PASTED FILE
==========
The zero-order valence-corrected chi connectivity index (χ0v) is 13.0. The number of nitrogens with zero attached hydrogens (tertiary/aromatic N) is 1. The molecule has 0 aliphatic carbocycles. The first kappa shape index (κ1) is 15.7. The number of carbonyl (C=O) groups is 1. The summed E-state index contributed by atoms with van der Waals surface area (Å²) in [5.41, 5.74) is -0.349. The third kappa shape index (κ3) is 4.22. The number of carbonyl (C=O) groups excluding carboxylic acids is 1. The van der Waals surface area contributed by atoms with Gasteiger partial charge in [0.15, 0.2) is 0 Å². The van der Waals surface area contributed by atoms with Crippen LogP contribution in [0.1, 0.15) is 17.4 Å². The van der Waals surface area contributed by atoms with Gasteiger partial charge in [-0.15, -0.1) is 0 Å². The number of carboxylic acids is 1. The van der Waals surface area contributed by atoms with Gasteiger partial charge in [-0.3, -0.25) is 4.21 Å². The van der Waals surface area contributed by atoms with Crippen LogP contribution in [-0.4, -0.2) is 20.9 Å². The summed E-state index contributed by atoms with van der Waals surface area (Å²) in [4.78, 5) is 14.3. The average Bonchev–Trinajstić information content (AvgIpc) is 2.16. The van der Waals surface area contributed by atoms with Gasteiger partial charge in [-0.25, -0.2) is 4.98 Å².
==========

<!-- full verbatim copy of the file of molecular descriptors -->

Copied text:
The zero-order valence-corrected chi connectivity index (χ0v) is 13.0. The number of nitrogens with zero attached hydrogens (tertiary/aromatic N) is 1. The molecule has 0 aliphatic carbocycles. The first kappa shape index (κ1) is 15.7. The number of carbonyl (C=O) groups is 1. The summed E-state index contributed by atoms with van der Waals surface area (Å²) in [5.41, 5.74) is -0.349. The third kappa shape index (κ3) is 4.22. The number of carbonyl (C=O) groups excluding carboxylic acids is 1. The van der Waals surface area contributed by atoms with Gasteiger partial charge in [0.15, 0.2) is 0 Å². The van der Waals surface area contributed by atoms with Crippen LogP contribution in [0.1, 0.15) is 17.4 Å². The van der Waals surface area contributed by atoms with Gasteiger partial charge in [-0.15, -0.1) is 0 Å². The number of carboxylic acids is 1. The van der Waals surface area contributed by atoms with Gasteiger partial charge in [-0.3, -0.25) is 4.21 Å². The van der Waals surface area contributed by atoms with Crippen LogP contribution in [-0.4, -0.2) is 20.9 Å². The summed E-state index contributed by atoms with van der Waals surface area (Å²) in [4.78, 5) is 14.3. The average Bonchev–Trinajstić information content (AvgIpc) is 2.16. The van der Waals surface area contributed by atoms with Gasteiger partial charge in [-0.25, -0.2) is 4.98 Å².